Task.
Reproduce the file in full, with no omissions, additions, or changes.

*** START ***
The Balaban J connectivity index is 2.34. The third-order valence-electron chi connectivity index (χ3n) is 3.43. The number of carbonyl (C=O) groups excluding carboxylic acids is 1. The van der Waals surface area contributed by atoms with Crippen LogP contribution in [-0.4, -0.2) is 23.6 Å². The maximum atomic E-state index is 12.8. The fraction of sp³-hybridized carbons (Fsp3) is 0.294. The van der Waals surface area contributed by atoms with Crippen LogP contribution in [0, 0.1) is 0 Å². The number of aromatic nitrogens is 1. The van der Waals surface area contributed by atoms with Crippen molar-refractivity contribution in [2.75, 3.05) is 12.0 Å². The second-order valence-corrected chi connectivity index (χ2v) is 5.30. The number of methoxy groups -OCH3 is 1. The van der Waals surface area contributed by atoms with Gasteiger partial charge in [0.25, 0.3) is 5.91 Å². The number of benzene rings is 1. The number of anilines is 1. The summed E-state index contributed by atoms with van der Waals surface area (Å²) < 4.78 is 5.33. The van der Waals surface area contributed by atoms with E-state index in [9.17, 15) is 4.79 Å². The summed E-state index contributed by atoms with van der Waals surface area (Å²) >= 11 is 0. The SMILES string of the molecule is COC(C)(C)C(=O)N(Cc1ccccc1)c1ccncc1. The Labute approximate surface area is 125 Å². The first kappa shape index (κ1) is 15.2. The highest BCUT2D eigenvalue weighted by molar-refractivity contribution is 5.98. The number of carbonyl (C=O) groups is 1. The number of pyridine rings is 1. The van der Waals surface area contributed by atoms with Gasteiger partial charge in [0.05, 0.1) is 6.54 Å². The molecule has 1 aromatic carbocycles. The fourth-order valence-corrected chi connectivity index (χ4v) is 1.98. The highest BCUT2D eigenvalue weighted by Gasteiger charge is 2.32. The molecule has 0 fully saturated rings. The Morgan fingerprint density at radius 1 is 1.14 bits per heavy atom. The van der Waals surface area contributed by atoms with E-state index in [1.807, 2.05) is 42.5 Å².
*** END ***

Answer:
The Balaban J connectivity index is 2.34. The third-order valence-electron chi connectivity index (χ3n) is 3.43. The number of carbonyl (C=O) groups excluding carboxylic acids is 1. The van der Waals surface area contributed by atoms with Crippen LogP contribution in [-0.4, -0.2) is 23.6 Å². The maximum atomic E-state index is 12.8. The fraction of sp³-hybridized carbons (Fsp3) is 0.294. The van der Waals surface area contributed by atoms with Crippen LogP contribution in [0, 0.1) is 0 Å². The number of aromatic nitrogens is 1. The van der Waals surface area contributed by atoms with Crippen molar-refractivity contribution in [2.75, 3.05) is 12.0 Å². The second-order valence-corrected chi connectivity index (χ2v) is 5.30. The number of methoxy groups -OCH3 is 1. The van der Waals surface area contributed by atoms with Gasteiger partial charge in [0.25, 0.3) is 5.91 Å². The number of benzene rings is 1. The number of anilines is 1. The summed E-state index contributed by atoms with van der Waals surface area (Å²) < 4.78 is 5.33. The van der Waals surface area contributed by atoms with E-state index in [9.17, 15) is 4.79 Å². The summed E-state index contributed by atoms with van der Waals surface area (Å²) >= 11 is 0. The SMILES string of the molecule is COC(C)(C)C(=O)N(Cc1ccccc1)c1ccncc1. The Labute approximate surface area is 125 Å². The first kappa shape index (κ1) is 15.2. The highest BCUT2D eigenvalue weighted by molar-refractivity contribution is 5.98. The number of carbonyl (C=O) groups is 1. The number of pyridine rings is 1. The van der Waals surface area contributed by atoms with Gasteiger partial charge in [0.05, 0.1) is 6.54 Å². The molecule has 1 aromatic carbocycles. The fourth-order valence-corrected chi connectivity index (χ4v) is 1.98. The highest BCUT2D eigenvalue weighted by Gasteiger charge is 2.32. The molecule has 0 fully saturated rings. The Morgan fingerprint density at radius 1 is 1.14 bits per heavy atom. The van der Waals surface area contributed by atoms with E-state index in [1.807, 2.05) is 42.5 Å².